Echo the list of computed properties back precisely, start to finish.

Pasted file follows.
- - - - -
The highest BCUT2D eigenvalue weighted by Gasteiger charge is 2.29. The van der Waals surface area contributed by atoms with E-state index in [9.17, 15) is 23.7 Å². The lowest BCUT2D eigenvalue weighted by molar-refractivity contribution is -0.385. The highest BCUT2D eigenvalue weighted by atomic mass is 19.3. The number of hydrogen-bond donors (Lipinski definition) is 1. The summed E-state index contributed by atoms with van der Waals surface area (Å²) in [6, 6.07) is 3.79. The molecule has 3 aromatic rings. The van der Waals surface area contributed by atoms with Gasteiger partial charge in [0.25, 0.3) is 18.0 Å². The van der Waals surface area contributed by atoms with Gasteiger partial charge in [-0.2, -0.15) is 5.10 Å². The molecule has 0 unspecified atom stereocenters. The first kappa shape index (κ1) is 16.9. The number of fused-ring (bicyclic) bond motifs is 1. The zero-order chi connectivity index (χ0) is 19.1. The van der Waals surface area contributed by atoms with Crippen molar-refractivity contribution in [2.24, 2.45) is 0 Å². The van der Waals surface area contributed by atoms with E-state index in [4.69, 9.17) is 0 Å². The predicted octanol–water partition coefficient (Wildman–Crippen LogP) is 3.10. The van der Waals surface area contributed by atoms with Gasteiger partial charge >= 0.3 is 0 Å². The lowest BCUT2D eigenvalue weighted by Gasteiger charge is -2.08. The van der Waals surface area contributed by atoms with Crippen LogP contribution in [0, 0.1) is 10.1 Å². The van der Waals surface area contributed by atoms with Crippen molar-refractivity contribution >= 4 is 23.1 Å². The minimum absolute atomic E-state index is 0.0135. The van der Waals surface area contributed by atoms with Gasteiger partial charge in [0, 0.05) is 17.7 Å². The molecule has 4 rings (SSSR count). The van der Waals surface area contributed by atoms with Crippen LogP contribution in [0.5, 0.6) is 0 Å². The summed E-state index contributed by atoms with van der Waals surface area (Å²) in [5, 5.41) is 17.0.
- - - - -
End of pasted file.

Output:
The highest BCUT2D eigenvalue weighted by Gasteiger charge is 2.29. The van der Waals surface area contributed by atoms with E-state index in [9.17, 15) is 23.7 Å². The lowest BCUT2D eigenvalue weighted by molar-refractivity contribution is -0.385. The highest BCUT2D eigenvalue weighted by atomic mass is 19.3. The number of hydrogen-bond donors (Lipinski definition) is 1. The summed E-state index contributed by atoms with van der Waals surface area (Å²) in [6, 6.07) is 3.79. The molecule has 3 aromatic rings. The van der Waals surface area contributed by atoms with Gasteiger partial charge in [0.25, 0.3) is 18.0 Å². The van der Waals surface area contributed by atoms with Gasteiger partial charge in [-0.2, -0.15) is 5.10 Å². The molecule has 0 unspecified atom stereocenters. The first kappa shape index (κ1) is 16.9. The number of fused-ring (bicyclic) bond motifs is 1. The zero-order chi connectivity index (χ0) is 19.1. The van der Waals surface area contributed by atoms with Crippen molar-refractivity contribution in [2.24, 2.45) is 0 Å². The van der Waals surface area contributed by atoms with E-state index in [4.69, 9.17) is 0 Å². The predicted octanol–water partition coefficient (Wildman–Crippen LogP) is 3.10. The van der Waals surface area contributed by atoms with Gasteiger partial charge >= 0.3 is 0 Å². The lowest BCUT2D eigenvalue weighted by Gasteiger charge is -2.08. The van der Waals surface area contributed by atoms with Crippen LogP contribution in [0, 0.1) is 10.1 Å². The van der Waals surface area contributed by atoms with Crippen molar-refractivity contribution >= 4 is 23.1 Å². The minimum absolute atomic E-state index is 0.0135. The van der Waals surface area contributed by atoms with Gasteiger partial charge in [0, 0.05) is 17.7 Å². The molecule has 4 rings (SSSR count). The van der Waals surface area contributed by atoms with Crippen LogP contribution in [0.5, 0.6) is 0 Å². The summed E-state index contributed by atoms with van der Waals surface area (Å²) in [5, 5.41) is 17.0.